The Black Keys
Thanks to the success of bands such as The Killers and Kings of Leon, the alternative rock genre has taken a profound hold over the grown-up ‘90s generation. That may explain why The Black Keys’ eighth album “Turn Blue” immediately topped the charts in the US and Australia when it was released in early May. Sound-wise, it marks a progressive transition from the highoctane previous album, “El Camino.” The tracks “Turn Blue” and “Bullet in the Brain” are much more subdued, relying on melodious echoes over dirty guitars and thundering drums. The fact that one part of the duo, prolific guitarist Dan Auerbach, was going through a divorce during the album’s formulation likely serves as the reason for this marked change in temperament.
IN THE LONELY HOUR
An up-and-coming vocal powerhouse, UK artist Sam Smith possesses undeniable vocal talent. Gaining attention from popular collaborations and a performance on Saturday Night Live, his debut album “In the Lonely Hour” proves that the 22-year-old can fend for himself. Having already reached number one in the UK, standout album tracks include “Stay with Me” and “Leave Your Lover” which reveal a personal longing for true love.
THE NEW CLASSIC
Hot on the heels of British sensation Adele is Ed Sheeran. The scruffy singersongwriter showcases his musical versatility in his second album, X (meaning “Multiply”). The opening number “One” is raw and honest, sending chills when Sheeran hits the chorus with high notes and touching lyrics. Yet things take on a more upbeat personality in “Sing,” where Pharrell Williams serves as the genius collaborator and producer on a track which serves as a prenight out tune.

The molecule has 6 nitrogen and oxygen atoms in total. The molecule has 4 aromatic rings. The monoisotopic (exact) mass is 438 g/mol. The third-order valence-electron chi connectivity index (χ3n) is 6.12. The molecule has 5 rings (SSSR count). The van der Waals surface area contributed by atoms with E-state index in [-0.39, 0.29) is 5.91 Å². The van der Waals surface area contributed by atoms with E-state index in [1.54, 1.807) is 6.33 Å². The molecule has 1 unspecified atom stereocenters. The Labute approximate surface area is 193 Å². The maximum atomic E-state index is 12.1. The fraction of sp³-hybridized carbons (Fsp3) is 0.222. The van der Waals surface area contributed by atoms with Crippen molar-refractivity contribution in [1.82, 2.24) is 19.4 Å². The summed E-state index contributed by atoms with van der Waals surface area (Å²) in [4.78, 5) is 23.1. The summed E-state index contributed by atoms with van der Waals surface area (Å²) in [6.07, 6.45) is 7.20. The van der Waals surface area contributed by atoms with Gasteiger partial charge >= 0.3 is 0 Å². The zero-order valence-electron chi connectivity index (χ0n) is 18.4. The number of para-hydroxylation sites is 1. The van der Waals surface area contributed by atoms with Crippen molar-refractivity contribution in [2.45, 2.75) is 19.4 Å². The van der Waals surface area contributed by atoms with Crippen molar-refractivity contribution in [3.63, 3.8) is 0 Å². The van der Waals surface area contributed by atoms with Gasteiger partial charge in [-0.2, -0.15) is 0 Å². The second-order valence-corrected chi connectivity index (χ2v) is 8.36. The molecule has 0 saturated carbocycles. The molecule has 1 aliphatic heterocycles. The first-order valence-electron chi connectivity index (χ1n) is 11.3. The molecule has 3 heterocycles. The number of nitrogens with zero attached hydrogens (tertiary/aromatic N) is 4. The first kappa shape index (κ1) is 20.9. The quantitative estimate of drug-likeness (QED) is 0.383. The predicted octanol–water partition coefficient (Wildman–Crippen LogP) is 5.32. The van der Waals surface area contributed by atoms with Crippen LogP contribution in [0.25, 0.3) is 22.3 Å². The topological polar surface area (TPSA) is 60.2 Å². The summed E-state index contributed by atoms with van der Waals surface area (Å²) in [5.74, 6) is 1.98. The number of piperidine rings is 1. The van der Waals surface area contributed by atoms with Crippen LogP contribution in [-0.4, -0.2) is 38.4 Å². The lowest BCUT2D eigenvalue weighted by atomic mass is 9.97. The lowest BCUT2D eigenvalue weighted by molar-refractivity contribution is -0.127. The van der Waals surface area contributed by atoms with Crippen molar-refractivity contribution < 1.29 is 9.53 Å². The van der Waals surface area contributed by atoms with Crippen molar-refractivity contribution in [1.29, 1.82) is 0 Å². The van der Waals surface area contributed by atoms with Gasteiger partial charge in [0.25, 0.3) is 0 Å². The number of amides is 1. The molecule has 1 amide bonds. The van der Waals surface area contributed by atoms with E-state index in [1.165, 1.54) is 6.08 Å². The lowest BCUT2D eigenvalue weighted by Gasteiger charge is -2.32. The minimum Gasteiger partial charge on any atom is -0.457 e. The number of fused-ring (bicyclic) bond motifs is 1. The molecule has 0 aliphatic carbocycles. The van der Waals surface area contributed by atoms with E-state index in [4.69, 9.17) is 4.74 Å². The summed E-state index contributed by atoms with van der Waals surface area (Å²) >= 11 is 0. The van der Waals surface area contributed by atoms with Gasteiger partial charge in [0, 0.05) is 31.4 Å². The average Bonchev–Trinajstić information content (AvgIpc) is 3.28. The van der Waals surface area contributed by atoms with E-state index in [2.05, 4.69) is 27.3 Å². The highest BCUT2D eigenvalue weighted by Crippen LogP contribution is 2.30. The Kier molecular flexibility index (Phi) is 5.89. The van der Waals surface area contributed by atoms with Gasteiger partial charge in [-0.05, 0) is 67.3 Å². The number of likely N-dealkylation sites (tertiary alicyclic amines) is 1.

Lana Del Rey
With alluring echoes and orchestral timbres that construct the dramatic sound plot, “Ultraviolence” makes up for the aural intensity that the previous album lacked. The choruses, such as those of “West Coast” and “Shades of Cool,” are delivered in unexpectedly slow tempos or high-pitched voice, their unusual nature demanding a replay. For many, it is definitely an album worth listening to but for some, the “love” overloaded lyrics may be a turn-off.
Bringing RedOne the man behind Lady Gaga’s “Bad Romance” on board as the executive producer seemed a safe bet. However, Lopez’s eighth album “A.K.A.” only confirms the clichéd existence she’s carved out for herself: A sexy Latina who knows how to shake her best assets. The track “I Luh Ya Papi” reiterates the same pop music formula “Love Don’t Cost a Thing” did a decade ago; the formula was new then but it certainly isn’t now.
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